In the U.S.: U.S. Stock Futures Drop as Jobs Data Trail Estimates

2 May 2012

Despite expected economic recovery, fixed income continues to be the clear winner as stocks fall prey to ‘hiccups.’

U.S. stock futures retreated, after the Dow Jones Industrial Average advanced to the highest level since December 2007, as an industry report showed employers added fewer jobs than economists forecast last month.

Chesapeake Energy Corp. (CHK) tumbled 8.7 percent after reporting an unexpected loss and saying it may run out of money next year under the weight of the lowest natural-gas prices in a decade. CVS Caremark Corp. (CVS), the largest provider of prescription drugs in the U.S., rose 2 percent as profit beat projections.

Standard & Poor’s 500 Index futures expiring in June slid 0.5 percent to 1,394 at 8:31 a.m. New York time. Dow futures fell 54 points, to 0.4 percent, to 13,164 today.

Equity futures fell as companies in the U.S. added 119,000 workers in April, according to figures from Roseland, New Jersey-based ADP Employer Services. The median forecast of economists surveyed by Bloomberg News called for a 170,000 advance. Euro-region unemployment rose to a 15-year high and manufacturing contracted for a ninth month, adding to signs the economic slump is deepening.

Stocks rallied yesterday after an unexpected acceleration in U.S. manufacturing increased optimism about the economy. Investors also watched corporate earnings as 74 percent of S&P 500 companies that reported results since April 10 have beaten projections, according to data compiled by Bloomberg.

Chesapeake tumbled 8.7 percent to $17.90. The company slashed its full-year 2012 and 2013 operating cash flow estimates by as much as 48 percent, and increased the amount of assets it plans to sell. This year’s cash flow estimate was lowered to $2.7 billion to $3 billion, from a February forecast of $4.5 billion to $5.2 billion.

Executive Perk

The shares surged 6.3 percent yesterday amid plans to strip Chief Executive Officer Aubrey McClendon of the chairman’s job and end an executive perk that allowed him to buy personal stakes in every well the company drilled.

CVS rallied 2 percent to $45.62. Chief Executive Officer Larry Merlo increased marketing this year to lure customers from Walgreen Co., boosting demand for prescriptions and general merchandise. Walgreen has lost customers after its contract to sell prescriptions through employee-benefits manager Express Scripts Inc. ended Dec. 31 amid a reimbursement dispute.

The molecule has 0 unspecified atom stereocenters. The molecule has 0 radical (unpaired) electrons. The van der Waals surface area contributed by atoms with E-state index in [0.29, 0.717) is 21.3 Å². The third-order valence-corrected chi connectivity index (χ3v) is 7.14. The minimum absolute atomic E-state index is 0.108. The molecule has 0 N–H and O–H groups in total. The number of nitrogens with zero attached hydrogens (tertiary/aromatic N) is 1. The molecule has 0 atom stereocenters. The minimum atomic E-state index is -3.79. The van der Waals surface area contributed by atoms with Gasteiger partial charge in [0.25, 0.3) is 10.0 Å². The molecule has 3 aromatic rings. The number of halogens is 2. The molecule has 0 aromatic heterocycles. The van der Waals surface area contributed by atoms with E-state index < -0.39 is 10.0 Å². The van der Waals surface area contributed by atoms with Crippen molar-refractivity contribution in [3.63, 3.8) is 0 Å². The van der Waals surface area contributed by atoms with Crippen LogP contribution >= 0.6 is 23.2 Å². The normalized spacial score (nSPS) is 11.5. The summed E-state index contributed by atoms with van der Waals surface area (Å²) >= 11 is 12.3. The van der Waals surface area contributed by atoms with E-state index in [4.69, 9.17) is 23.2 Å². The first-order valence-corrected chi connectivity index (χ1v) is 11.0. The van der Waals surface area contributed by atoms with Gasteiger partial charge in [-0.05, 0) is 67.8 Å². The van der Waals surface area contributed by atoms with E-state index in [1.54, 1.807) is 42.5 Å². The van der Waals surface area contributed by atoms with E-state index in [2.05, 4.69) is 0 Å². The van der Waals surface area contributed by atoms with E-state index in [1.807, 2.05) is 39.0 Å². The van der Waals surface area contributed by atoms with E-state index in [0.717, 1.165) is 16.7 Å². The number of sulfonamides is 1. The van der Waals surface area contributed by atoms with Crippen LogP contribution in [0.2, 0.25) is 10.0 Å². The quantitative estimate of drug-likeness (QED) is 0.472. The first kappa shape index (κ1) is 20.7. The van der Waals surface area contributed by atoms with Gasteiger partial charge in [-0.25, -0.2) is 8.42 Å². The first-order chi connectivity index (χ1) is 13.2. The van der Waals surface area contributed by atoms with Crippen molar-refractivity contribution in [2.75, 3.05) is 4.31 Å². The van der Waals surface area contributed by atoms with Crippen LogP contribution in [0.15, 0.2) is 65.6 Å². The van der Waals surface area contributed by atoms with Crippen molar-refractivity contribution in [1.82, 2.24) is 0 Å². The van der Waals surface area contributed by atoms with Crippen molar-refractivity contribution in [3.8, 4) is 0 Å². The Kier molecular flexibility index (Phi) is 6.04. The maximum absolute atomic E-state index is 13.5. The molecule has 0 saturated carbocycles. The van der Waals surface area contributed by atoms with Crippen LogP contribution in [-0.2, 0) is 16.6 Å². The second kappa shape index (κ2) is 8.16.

Wynn Resorts Ltd. (WYNN) jumped 3.3 percent to $139.10. The casino operator’s Wynn Macau Ltd. unit won a land grant for its second resort in the Chinese city as surging revenue spurs expansion by casinos in the world’s biggest gaming hub.

Herbalife Rebounds

Herbalife Ltd. (HLF) climbed 3.6 percent to $58.30. The seller of nutritional and weight-loss supplements was raised to buy from hold at Auriga USA LLC. The shares tumbled 20 percent yesterday as hedge-fund manager David Einhorn asked executives why it has stopped providing information about distributors in its filings.

Financial companies are sending a signal that U.S. stock investors may be better off without a “sell in May” strategy this year, according to Ari H. Wald, a Brown Brothers Harriman & Co. analyst.

The S&P 500’s financial stocks are beating the benchmark this year after lagging behind in2011. (SPX) The group’s weakness last year preceded five straight months of declines, from May through September, for the S&P 500.

Banks, insurers and other financial companies posted the year’s biggest gain among the S&P 500’s 10 main industry groups through yesterday. Their industry index rose 20 percent, just beating a 19 percent advance in a gauge of technology stocks.

Economic Swings

Another favorable sign is that computer-related companies and other groups sensitive to economic swings are market leaders this year, Wald wrote yesterday in a report. Industries less affected by the economy’s performance were top performers through the first four months of last year.

There are indicators of weakness as well, he wrote. The number of 52-week highs in U.S. stocks after subtracting lows is shrinking, investor concern about a market slump has faded, yields on Treasury debt are low by historical standards, and commodity prices have fallen in the past two months.

The slump in these and other market barometers “has not progressed to the point that they support a bearish outlook as they did in May 2011,” Wald wrote. Instead, they point toward a “lack of full confirmation in either direction,” according to the New York-based analyst.


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